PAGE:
There were also mixed views on EU and non-EU migration in relation to the effects of controls and government policies on migration.

All but one expert thought that net migration from the EU would be roughly similar or somewhat higher over the next five years while views on non-EU net migration were more mixed, with three experts thinking it would be somewhat lower, two that it would be somewhat higher and two that it would be roughly similar.

In the long-term, four experts thought that EU migration would be higher than now, two that it would be lower, and one that there would be no change. Regarding immigration from outside the EU, three experts thought it would be higher, three lower, and one that there would be no change.

The experts also gave their opinions on the current main reasons for migration to the UK. Four experts thought that migration for study would be lower in five years time and three thought it would be similar. Three experts thought that migration for work would be lower, two that it would be higher and two that it would be about the same. Two experts thought that migration for family reasons would be higher, one lower and four that it would be about the same.

The experts' predictions for total migration from the 13 countries which joined the EU between 2004 and 2013 (Bulgaria, Cyprus, Czech Republic, Estonia, Hungary, Latvia, Lithuania, Malta, Poland, Romania, Slovakia, and Slovenia) ranged from 68,000 to 100,000 for 2016 and from 30,000 to 150,000 for 2036.

Generally, the experts thought that migration would continue to be concentrated in London and the South of England. They also noted that the results of the Scottish independence referendum could have an effect on future migration patterns.

It should be noted that trends in underlying 'push' and 'pull' factors in western countries do not automatically follow through to corresponding trends in net migration. For example, increases in the numbers of people wishing to enter a country may lead governments to consider more targeted or restrictive immigration policies. The different responses of EU governments to the opening of their labour markets to people from the EU8 accession countries is a reminder that migrant numbers are not just dependent on the demographic characteristics of the sending and receiving countries, but will also be affected by any intervening obstacles or incentives placed on their movement.

There is evidence that levels of international migration are correlated with economic factors such as unemployment rates, although the strength of the relationship may vary from country to country6. Nevertheless, few agencies explicitly use explanatory variables (whether economic or other), in projection making, other than perhaps in the very short-term. This is often because the explanatory variables are considered to be as, or more, difficult to predict than the demographic variables.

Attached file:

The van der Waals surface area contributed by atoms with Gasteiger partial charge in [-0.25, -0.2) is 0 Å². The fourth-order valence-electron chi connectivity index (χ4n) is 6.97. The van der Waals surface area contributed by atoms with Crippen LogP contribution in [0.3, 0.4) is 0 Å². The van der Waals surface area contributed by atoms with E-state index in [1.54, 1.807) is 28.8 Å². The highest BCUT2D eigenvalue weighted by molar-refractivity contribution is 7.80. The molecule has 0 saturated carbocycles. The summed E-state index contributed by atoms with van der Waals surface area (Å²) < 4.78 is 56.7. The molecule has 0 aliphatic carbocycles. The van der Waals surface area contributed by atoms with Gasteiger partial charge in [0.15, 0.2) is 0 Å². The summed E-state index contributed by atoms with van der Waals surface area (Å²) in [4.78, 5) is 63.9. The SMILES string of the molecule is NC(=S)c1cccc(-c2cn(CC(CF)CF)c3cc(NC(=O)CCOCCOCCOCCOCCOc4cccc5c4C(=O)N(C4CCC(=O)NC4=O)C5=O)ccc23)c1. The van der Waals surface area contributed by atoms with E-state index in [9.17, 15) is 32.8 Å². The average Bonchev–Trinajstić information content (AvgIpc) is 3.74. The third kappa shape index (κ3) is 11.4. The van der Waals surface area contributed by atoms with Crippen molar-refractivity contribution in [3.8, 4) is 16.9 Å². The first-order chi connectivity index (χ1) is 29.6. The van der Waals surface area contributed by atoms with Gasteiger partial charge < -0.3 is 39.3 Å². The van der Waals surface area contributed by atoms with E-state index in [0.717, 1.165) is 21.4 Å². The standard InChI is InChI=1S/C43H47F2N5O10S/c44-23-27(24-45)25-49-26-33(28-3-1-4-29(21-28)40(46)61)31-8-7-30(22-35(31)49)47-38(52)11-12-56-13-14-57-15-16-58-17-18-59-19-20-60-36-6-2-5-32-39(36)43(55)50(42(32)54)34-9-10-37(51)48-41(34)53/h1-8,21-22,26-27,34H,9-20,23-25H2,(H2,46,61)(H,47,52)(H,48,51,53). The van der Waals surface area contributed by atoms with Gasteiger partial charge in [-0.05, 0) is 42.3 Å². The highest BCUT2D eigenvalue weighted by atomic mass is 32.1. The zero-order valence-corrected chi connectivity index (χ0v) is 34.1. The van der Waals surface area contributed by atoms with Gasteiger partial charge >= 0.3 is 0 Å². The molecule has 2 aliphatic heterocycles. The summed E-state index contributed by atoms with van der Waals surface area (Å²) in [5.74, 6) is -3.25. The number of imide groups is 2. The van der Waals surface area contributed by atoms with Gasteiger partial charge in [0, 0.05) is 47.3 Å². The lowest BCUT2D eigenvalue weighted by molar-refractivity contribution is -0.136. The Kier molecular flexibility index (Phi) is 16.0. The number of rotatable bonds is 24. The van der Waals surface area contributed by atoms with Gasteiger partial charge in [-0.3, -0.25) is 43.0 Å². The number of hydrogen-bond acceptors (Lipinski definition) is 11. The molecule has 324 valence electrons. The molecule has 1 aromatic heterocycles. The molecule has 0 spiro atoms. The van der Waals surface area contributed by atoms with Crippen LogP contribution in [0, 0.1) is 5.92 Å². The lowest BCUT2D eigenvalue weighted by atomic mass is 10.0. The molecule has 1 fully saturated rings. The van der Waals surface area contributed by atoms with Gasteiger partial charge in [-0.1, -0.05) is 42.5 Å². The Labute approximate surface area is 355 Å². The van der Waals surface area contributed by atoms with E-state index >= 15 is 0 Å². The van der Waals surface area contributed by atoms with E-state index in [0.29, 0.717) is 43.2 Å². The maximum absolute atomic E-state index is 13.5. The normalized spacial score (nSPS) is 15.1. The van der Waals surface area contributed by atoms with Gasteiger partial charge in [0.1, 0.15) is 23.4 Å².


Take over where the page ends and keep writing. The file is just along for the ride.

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10 .References

  1. For further information see the revised methodology for setting the migration assumptions for the 2012-based national population projections, available at: http://www.ons.gov.uk/ons/guide-method/method-quality/specific/population-and-migration/population-projections/npp-migration-assumptions-methodology-review/revised-migration-assumptions-setting-methodology.pdf.

  2. For further information see the Migration Assumptions in the UK National Population Projections: Methodology Review, available at: http://www.ons.gov.uk/ons/guide-method/method-quality/specific/population-and-migration/population-projections/npp-migration-assumptions-methodology-review/migration-assumptions-in-the-uk-npp-methodology-review.pdf.

  3. For the latest migration statistics data see the Migration Statistics Quarterly Report available at: http://www.ons.gov.uk/ons/rel/migration1/migration-statistics-quarterly-report/index.html

  4. Autoregressive Integrated Moving Average time series modelling. Time series data are used to predict future trends. ARIMA modelling can take into account trends, seasonality, cycles, errors and non-stationary aspects of a data set when making forecasts.

  5. Rogers A, and Castro LJ (1981). Model Migration Schedules, IIASA Research Report RR-81-030, available at: http://www.iiasa.ac.at/publication/more_RR-81-030.php

  6. Analysis and forecasting of international migration by major groups. Eurostat Working Paper 3/2002/E/no. 17. Eurostat, 2003, available at: http://epp.eurostat.ec.europa.eu/portal/page/portal/product_details/publication?p_product_code=KS-AP-01-032

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11 .Background notes

  1. The 2012-based Population Projections for United Kingdom and constituent countries were published on 6 November 2013 (main release) and 10 December 2013 (extra variants).

  2. Details of the policy governing the release of new data are available by visiting www.statisticsauthority.gov.uk/assessment/code-of-practice/index.html or from the Media Relations Office email: media.relations@ons.gov.uk

    These National Statistics are produced to high professional standards and released according to the arrangements approved by the UK Statistics Authority.

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Contact details for this Compendium

Denise E. Williams
projections@ons.gov.uk
Telephone: +44 (0) 1329 444652